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Stents Not as Useful as we Think, Shows Lancet Study

The Study says that stents -- tiny wire mesh medical devices used to open blockages in blood vessels -- do nothing to relieve angina pain.

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Updated:November 6, 2017, 1:02 PM IST
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Stents Not as Useful as we Think, Shows Lancet Study
In this file photo, a heart surgeon holds a stent, which is inserted into constricted coronary arteries to help keep them open and normalise blood flow, as he performs a surgery on a patient with a blood clot in the carotid artery. (Photo: Reuters)
New Delhi: Building on years of evidence, a new study in The Lancet showed that stents were useless for most suffering angina pain. Conducted by researchers in the United Kingdom, the study shows that stents -- tiny wire mesh medical devices used to open blockages in blood vessels -- do nothing to relieve angina pain. They improve blood supply when inserted in a vessel, but do not act on the symptoms.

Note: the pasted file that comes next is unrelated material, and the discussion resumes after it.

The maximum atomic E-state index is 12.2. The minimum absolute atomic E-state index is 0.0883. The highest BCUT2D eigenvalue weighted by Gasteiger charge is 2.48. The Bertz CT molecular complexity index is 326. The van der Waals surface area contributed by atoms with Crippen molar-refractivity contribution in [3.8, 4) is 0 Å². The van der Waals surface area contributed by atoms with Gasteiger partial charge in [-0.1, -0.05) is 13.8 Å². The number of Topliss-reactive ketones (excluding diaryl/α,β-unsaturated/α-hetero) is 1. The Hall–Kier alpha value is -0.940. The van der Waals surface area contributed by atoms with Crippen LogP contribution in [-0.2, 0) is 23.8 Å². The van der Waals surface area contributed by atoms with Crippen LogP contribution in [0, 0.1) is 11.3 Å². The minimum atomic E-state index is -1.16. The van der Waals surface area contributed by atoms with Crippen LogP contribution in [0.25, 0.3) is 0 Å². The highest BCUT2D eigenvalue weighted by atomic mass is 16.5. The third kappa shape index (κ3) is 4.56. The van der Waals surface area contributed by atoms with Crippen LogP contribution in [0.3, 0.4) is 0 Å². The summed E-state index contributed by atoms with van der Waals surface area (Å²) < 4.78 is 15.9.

Angina is a chest pain caused by reduced flow of blood to the heart. The results here are for for those suffering stable angina, or angina pectoris, which acts up due to physical exertion or emotional distress. They do not apply to patients with unstable angina, which happens suddenly and can worsen into a heart attack.

Since heart disease is the India’s biggest killer, stents are used liberally here. In 2017, 1.7 million Indians died from heart disease, according to this year’s Global Burden of Disease report.

Over years, the necessity and efficacy of stents in relieving chest pain has been questioned, but The Lancet study, published November 2, gave proof through a rare process in clinical trials. The researchers conducted sham surgeries on half of their subjects, only pretending to insert stents.

Of the 230 participants with stable angina, 195 were randomly assigned procedures. Of those, 105 were given stents -- percutaneous coronary intervention (PCI) -- and 95, the control group, were given placebo procedures, where a catheter was inserted and then removed without placing a stent. The study had a double blind, which meant neither the participants nor the doctors who subsequently followed them for six weeks knew who had what procedure.

At the end of the study, the researchers said, “there is no evidence from blinded, placebo-controlled randomised trials to show its [PCI] efficacy”.
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